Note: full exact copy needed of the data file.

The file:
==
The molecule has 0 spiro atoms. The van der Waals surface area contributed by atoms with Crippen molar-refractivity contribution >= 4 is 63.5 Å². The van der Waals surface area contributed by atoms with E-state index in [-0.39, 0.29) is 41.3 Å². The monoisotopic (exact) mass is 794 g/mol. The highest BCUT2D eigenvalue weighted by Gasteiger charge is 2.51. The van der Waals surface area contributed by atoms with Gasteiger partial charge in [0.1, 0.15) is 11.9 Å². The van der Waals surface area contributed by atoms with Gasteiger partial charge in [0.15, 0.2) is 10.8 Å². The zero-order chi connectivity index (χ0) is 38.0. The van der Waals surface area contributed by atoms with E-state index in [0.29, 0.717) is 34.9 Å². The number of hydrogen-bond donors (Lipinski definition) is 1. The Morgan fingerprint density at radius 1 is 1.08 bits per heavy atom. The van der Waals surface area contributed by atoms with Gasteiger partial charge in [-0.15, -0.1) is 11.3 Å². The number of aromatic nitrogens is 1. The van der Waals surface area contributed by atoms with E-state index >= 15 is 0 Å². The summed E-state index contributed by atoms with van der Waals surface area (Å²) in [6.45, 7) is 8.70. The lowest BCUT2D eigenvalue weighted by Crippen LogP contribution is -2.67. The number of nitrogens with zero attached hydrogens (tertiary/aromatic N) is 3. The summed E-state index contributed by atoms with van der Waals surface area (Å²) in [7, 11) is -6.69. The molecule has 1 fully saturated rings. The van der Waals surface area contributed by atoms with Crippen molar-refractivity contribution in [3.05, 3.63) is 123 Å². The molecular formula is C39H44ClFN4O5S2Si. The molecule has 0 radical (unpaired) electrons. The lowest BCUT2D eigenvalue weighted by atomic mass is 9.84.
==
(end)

The molecule has 0 spiro atoms. The van der Waals surface area contributed by atoms with Crippen molar-refractivity contribution >= 4 is 63.5 Å². The van der Waals surface area contributed by atoms with E-state index in [-0.39, 0.29) is 41.3 Å². The monoisotopic (exact) mass is 794 g/mol. The highest BCUT2D eigenvalue weighted by Gasteiger charge is 2.51. The van der Waals surface area contributed by atoms with Gasteiger partial charge in [0.1, 0.15) is 11.9 Å². The van der Waals surface area contributed by atoms with Gasteiger partial charge in [0.15, 0.2) is 10.8 Å². The zero-order chi connectivity index (χ0) is 38.0. The van der Waals surface area contributed by atoms with E-state index in [0.29, 0.717) is 34.9 Å². The number of hydrogen-bond donors (Lipinski definition) is 1. The Morgan fingerprint density at radius 1 is 1.08 bits per heavy atom. The van der Waals surface area contributed by atoms with Gasteiger partial charge in [-0.15, -0.1) is 11.3 Å². The number of aromatic nitrogens is 1. The van der Waals surface area contributed by atoms with E-state index >= 15 is 0 Å². The summed E-state index contributed by atoms with van der Waals surface area (Å²) in [6.45, 7) is 8.70. The lowest BCUT2D eigenvalue weighted by Crippen LogP contribution is -2.67. The number of nitrogens with zero attached hydrogens (tertiary/aromatic N) is 3. The summed E-state index contributed by atoms with van der Waals surface area (Å²) in [7, 11) is -6.69. The molecule has 1 fully saturated rings. The van der Waals surface area contributed by atoms with Crippen molar-refractivity contribution in [3.05, 3.63) is 123 Å². The molecular formula is C39H44ClFN4O5S2Si. The molecule has 0 radical (unpaired) electrons. The lowest BCUT2D eigenvalue weighted by atomic mass is 9.84.